Mobile First: Creating Vivid Content Experiences
It's no longer acceptable to just transmit static, one-way messages. And that applies to all marketing communications, not just mobile. It's up to us, as marketers, to create content experiences across all media that appeal to the emotional, as well as the analytical, parts of our audience's brains.
Emotions are key drivers in decision-making. Our emotional unconscious influences what products and services we buy and our loyalty to brands, people and companies. All of that activity takes place in the limbic brain—our emotional center. Interestingly, it's a part of the brain with no capacity for language. It's our cortical brain that's responsible for rational, analytical thought. That's where we combine information from friends and experts with facts and figures to produce the data sets that allow us to rationalize our "gut" feelings.
Mobile as the Catalyst
Mobile technologies offer much more capacity to create the kind of interactive, sensory experiences that evoke emotion, leading to short-term purchases and long-term loyalty.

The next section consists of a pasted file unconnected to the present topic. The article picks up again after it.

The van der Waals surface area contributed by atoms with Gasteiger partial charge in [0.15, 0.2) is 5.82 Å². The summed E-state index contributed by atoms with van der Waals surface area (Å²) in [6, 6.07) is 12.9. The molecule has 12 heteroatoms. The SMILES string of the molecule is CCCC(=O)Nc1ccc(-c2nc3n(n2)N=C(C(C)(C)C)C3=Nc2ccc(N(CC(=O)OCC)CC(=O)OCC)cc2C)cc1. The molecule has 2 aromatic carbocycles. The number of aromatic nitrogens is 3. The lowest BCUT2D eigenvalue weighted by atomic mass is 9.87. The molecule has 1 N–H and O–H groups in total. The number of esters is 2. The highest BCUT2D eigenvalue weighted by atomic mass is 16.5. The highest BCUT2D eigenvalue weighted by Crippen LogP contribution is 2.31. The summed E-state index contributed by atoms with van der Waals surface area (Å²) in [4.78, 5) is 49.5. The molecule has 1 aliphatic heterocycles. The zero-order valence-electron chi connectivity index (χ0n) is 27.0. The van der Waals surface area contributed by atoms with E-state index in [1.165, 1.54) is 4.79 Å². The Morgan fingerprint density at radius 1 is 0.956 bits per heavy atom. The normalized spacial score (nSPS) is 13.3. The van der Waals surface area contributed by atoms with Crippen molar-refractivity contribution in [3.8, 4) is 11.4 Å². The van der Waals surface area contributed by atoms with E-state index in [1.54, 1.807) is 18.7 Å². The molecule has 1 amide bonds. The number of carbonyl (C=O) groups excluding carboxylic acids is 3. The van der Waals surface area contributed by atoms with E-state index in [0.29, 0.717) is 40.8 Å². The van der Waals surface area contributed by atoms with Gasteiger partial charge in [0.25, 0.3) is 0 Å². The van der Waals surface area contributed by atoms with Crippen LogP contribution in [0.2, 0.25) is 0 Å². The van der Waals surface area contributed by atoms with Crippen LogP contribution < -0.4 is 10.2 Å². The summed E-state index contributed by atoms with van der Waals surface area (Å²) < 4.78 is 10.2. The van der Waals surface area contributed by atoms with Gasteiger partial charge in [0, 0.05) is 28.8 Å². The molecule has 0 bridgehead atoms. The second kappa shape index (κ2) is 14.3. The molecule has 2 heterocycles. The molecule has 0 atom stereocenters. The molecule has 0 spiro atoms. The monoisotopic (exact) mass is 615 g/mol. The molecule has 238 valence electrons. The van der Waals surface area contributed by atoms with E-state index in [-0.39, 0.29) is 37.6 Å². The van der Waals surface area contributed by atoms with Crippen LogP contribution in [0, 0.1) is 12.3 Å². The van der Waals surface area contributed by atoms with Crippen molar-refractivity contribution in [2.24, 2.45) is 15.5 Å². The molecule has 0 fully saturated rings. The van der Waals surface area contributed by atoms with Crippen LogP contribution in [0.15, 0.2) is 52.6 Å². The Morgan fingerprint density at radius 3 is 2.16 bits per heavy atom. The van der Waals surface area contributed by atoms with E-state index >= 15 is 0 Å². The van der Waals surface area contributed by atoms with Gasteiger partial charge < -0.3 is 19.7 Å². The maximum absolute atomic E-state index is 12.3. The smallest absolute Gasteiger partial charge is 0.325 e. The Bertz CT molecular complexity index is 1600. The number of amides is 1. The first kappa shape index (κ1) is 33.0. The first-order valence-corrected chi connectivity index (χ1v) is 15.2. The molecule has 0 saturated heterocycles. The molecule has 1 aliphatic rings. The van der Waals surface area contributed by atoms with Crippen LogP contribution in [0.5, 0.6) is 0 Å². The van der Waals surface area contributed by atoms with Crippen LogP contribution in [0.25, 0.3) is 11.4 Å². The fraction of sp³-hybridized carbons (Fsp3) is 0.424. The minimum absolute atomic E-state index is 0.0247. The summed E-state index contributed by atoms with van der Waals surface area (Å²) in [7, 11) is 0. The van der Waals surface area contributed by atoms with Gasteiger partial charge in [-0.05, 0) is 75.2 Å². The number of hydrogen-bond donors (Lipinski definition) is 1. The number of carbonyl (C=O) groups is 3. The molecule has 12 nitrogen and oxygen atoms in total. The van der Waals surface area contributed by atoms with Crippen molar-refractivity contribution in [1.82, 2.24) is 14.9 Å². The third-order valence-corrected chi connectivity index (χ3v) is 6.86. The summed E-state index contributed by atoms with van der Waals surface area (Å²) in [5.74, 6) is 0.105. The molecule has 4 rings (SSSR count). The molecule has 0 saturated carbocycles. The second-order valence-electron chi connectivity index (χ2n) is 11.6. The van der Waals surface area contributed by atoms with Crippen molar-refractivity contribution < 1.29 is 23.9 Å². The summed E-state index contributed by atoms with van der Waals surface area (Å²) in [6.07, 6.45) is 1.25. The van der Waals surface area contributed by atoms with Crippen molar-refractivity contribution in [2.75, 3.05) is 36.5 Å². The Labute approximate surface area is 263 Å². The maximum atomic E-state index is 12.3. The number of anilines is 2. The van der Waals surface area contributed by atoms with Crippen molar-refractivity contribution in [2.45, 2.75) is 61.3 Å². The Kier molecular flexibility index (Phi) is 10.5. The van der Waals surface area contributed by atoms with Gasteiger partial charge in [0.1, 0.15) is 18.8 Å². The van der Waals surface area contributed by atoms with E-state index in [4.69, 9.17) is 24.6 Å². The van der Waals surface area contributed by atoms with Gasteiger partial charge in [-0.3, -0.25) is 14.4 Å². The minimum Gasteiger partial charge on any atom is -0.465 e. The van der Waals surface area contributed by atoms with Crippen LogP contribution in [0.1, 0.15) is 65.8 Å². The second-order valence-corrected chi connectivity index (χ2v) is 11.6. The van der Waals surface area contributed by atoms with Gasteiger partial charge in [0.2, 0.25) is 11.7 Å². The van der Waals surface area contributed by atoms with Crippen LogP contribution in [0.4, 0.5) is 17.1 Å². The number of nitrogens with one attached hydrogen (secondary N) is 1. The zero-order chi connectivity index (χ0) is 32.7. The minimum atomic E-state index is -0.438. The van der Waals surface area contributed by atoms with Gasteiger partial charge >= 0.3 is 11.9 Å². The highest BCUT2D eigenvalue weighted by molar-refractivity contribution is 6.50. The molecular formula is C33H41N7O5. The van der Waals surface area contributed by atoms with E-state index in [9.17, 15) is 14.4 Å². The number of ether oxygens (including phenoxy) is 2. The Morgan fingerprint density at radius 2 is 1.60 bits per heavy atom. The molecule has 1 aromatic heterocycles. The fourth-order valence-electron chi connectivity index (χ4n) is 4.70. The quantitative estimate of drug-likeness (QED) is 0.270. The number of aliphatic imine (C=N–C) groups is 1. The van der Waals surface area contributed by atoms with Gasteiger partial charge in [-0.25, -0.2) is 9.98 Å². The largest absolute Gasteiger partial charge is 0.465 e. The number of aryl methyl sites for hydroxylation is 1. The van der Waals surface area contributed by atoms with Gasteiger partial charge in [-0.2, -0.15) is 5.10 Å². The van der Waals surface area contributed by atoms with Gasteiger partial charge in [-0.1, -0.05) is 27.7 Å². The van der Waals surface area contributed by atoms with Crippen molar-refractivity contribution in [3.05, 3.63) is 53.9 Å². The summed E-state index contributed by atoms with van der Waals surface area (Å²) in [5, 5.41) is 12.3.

Let's face it, people already have an emotional attachment to their mobile devices. Our smartphones are our cameras, music players, answering machines, Web browsers, gaming platforms, social networking tools and personal assistants. They're our universal remote for everything from controlling a home theater to adjusting the thermostat. They're a portable credit card for making purchases and a health monitor for tracking fitness levels and vital signs. They're always with us, allowing us to reach out to each other, document our lives, share our world and our opinions.
With all the amazing technology either embedded into mobile devices or developable as apps, marketers shouldn't have any trouble finding ways to arouse emotional responses that surprise and delight audiences. However, many marketers are still trying to shoehorn existing content into this new media.
Just look at Forrester Research's recently released "State of Mobile Technology For Marketers." It reveals that while marketers are embracing the "shiny object," which is mobile, their use of mobile tactics and technologies isn't aligned with how customers are actually using their smartphones.